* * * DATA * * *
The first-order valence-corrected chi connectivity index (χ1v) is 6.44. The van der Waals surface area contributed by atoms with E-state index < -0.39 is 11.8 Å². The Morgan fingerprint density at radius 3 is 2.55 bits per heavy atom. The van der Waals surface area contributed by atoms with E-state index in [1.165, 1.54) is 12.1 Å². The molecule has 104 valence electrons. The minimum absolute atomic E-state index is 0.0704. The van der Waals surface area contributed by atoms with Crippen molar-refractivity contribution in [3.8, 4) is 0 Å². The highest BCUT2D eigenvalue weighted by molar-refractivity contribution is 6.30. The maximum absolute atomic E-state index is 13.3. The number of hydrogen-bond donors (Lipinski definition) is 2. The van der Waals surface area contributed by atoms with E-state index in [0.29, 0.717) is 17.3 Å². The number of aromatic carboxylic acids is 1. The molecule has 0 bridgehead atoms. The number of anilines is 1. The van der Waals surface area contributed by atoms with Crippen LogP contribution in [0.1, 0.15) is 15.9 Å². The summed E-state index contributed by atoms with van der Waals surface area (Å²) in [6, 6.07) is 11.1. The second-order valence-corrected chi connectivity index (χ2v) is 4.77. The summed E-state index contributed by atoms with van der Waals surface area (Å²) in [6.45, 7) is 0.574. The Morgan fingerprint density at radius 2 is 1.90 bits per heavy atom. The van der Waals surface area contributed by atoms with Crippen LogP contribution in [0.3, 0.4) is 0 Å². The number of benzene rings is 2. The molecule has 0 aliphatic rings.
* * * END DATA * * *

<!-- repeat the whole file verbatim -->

The first-order valence-corrected chi connectivity index (χ1v) is 6.44. The van der Waals surface area contributed by atoms with E-state index < -0.39 is 11.8 Å². The Morgan fingerprint density at radius 3 is 2.55 bits per heavy atom. The van der Waals surface area contributed by atoms with E-state index in [1.165, 1.54) is 12.1 Å². The molecule has 104 valence electrons. The minimum absolute atomic E-state index is 0.0704. The van der Waals surface area contributed by atoms with Crippen molar-refractivity contribution in [3.8, 4) is 0 Å². The highest BCUT2D eigenvalue weighted by molar-refractivity contribution is 6.30. The maximum absolute atomic E-state index is 13.3. The number of hydrogen-bond donors (Lipinski definition) is 2. The van der Waals surface area contributed by atoms with E-state index in [0.29, 0.717) is 17.3 Å². The number of aromatic carboxylic acids is 1. The molecule has 0 bridgehead atoms. The number of anilines is 1. The van der Waals surface area contributed by atoms with Crippen LogP contribution in [0.1, 0.15) is 15.9 Å². The summed E-state index contributed by atoms with van der Waals surface area (Å²) in [6, 6.07) is 11.1. The second-order valence-corrected chi connectivity index (χ2v) is 4.77. The summed E-state index contributed by atoms with van der Waals surface area (Å²) in [6.45, 7) is 0.574. The Morgan fingerprint density at radius 2 is 1.90 bits per heavy atom. The van der Waals surface area contributed by atoms with Crippen LogP contribution in [0.3, 0.4) is 0 Å². The number of benzene rings is 2. The molecule has 0 aliphatic rings.